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Classical 101

Recording features mother-daughter duo in world premieres by William Grant Still

Classical 101's Jennifer Hambrick interviews Zina Schiff and Avlana Eisenberg about their new recording, Summerland.
Jennifer Hambrick
Classical 101's Jennifer Hambrick interviews violinist Zina Schiff and conductor Avlana Eisenberg about their new recording, "Summerland," featuring orchestral works by William Grant Still.

While an aspiring young violinist, Zina Schiff had the chance to perform one of Vivaldi’s violin concertos as soloist with a youth orchestra in her native Los Angeles. After the concert, a man in the audience approached her with some flattering words of encouragement.

“I thought he was a movie star, because he was strikingly handsome,” Schiff said.

Years later, Schiff was conducting research for her 1994 recording Here’s One, featuring works by William Grant Still. She saw a photograph of the composer and recognized him as the gracious man she had met after that concert so many years earlier.

Schiff’s early encounters with Still and his music have taken her on a lifelong journey, one she now shares with her daughter, the conductor Avlana Eisenberg. The pair perform together on Summerland, a new recording in the Naxos label’s American Classics series, featuring orchestral works by Still – many in world-premiere recordings – with Schiff as soloist and Eisenberg conducting the Royal Scottish National Orchestra.

Still is best known for his Afro-American Symphony (1930), the first symphony by an African American composer. That work, like many of Still’s works, blends influences from the European classical, blues, jazz and spiritual traditions.

While the Afro-American Symphony has been recorded multiple times, most of Still’s more than 200 works have yet to be recorded at all. Eisenberg says she and Schiff wanted to change that with Summerland, their second commercial recording together.

“I vividly remember first being exposed to William Grant Still’s work back in the ‘90s, when Zina was learning and recording these pieces, these shorter works, and then as she championed his more substantial works for violin. And once we realized that these works were orchestrated and had never been recorded, it seemed pretty obvious what needed to happen,” said Eisenberg.

Summerland showcases gems from across Still’s nearly 70-year career. His first orchestral work, the tuneful and charming American Suite (1918), comes from his time as a student at Wilberforce University. The Threnody: In Memory of Jan Sibelius (1965), from Still’s later years, is one of this recording’s world premieres, along with Still’s orchestrated versions of his Violin Suite, Pastorela, Fanfare for the 99th Fighter Squadron, Can’tcha Line ‘Em, Quit Dat Fool’nish and the recording’s much-performed title work, Summerland, all from the middle decades of his career.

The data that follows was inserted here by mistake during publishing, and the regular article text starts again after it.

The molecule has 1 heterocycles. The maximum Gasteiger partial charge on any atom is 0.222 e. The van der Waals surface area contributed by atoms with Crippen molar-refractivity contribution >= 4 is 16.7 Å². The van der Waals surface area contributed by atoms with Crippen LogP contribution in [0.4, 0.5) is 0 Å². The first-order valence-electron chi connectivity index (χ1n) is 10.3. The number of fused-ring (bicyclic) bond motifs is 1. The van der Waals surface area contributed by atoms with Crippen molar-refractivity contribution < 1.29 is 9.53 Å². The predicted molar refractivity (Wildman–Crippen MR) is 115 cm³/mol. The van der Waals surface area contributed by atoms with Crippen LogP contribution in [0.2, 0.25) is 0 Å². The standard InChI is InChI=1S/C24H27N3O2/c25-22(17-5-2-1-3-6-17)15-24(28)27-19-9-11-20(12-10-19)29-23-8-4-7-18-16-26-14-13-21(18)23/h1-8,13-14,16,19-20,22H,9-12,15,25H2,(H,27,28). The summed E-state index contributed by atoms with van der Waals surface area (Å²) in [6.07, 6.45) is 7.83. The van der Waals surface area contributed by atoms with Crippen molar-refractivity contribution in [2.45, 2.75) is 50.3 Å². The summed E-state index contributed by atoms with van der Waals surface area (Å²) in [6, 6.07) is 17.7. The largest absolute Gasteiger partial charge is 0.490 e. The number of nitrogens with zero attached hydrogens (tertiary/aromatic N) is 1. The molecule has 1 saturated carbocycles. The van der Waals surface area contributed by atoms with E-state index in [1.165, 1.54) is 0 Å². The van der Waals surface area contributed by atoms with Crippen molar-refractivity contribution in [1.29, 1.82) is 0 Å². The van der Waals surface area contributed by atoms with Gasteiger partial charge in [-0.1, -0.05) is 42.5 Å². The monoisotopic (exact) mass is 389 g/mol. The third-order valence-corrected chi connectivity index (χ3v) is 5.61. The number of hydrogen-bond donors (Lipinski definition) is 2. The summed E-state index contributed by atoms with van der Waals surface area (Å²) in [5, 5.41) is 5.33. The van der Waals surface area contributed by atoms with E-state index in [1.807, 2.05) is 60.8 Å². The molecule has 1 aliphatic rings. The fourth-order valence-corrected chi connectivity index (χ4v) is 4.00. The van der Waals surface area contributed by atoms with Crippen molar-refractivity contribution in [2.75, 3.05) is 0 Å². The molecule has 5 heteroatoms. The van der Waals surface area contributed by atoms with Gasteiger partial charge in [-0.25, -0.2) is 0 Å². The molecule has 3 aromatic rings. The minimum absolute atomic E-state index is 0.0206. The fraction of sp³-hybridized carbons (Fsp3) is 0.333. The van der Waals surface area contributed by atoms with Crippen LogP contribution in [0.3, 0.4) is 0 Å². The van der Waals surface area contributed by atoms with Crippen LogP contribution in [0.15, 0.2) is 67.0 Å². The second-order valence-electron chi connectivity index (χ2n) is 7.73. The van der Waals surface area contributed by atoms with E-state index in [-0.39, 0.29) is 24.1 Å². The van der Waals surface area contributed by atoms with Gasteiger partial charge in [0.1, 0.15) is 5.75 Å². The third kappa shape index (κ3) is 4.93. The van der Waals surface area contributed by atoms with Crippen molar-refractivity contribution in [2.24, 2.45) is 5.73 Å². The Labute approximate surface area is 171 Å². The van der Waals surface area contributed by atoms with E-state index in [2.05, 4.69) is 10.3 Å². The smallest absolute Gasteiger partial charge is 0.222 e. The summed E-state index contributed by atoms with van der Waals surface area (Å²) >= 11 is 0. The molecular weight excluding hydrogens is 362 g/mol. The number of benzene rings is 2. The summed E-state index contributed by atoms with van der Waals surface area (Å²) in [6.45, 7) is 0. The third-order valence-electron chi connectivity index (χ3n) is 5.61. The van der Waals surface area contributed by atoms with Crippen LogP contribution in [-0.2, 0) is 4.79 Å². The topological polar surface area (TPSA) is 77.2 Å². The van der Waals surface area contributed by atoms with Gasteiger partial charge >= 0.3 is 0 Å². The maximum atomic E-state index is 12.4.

Photograph of William Grant Still composing at the piano, on the cover of the recording "William Grant Still: Summerland"
Naxos Recordings
publicity photo

“There is a story behind each piece, and I love those stories and I love learning about his life. It was full of struggle, and yet full of optimism and love of life, love of his country, love of God, love of his family, love of his deep friendships with people,” Schiff said. “He just had this vast experience, and throughout it, he was just such a positive force – loving life and bringing it into his music.”

Summerland comes at a time of increasing interest in music by composers of color, a movement Eisenberg says she hopes will take root and grow.

“On the one hand, I think it’s incredibly exciting that this collection of his works, world premieres, (is) now out in the world. And I personally am proud to have been part of this project for that reason. I also think that, at the same time this feel celebratory, it’s also really sobering because this is not new music. These works have been collecting dust for generations,” Schiff said, “and I only hope that this is not a passing phase, and that this is something that continues to galvanize momentum to explore underrepresented voices.”

Jennifer Hambrick unites her extensive backgrounds in the arts and media and her deep roots in Columbus to bring inspiring music to central Ohio as Classical 101’s midday host. Jennifer performed with the Chicago Symphony Orchestra and the Civic Orchestra of Chicago before earning a Ph.D. in musicology from the University of North Carolina at Chapel Hill.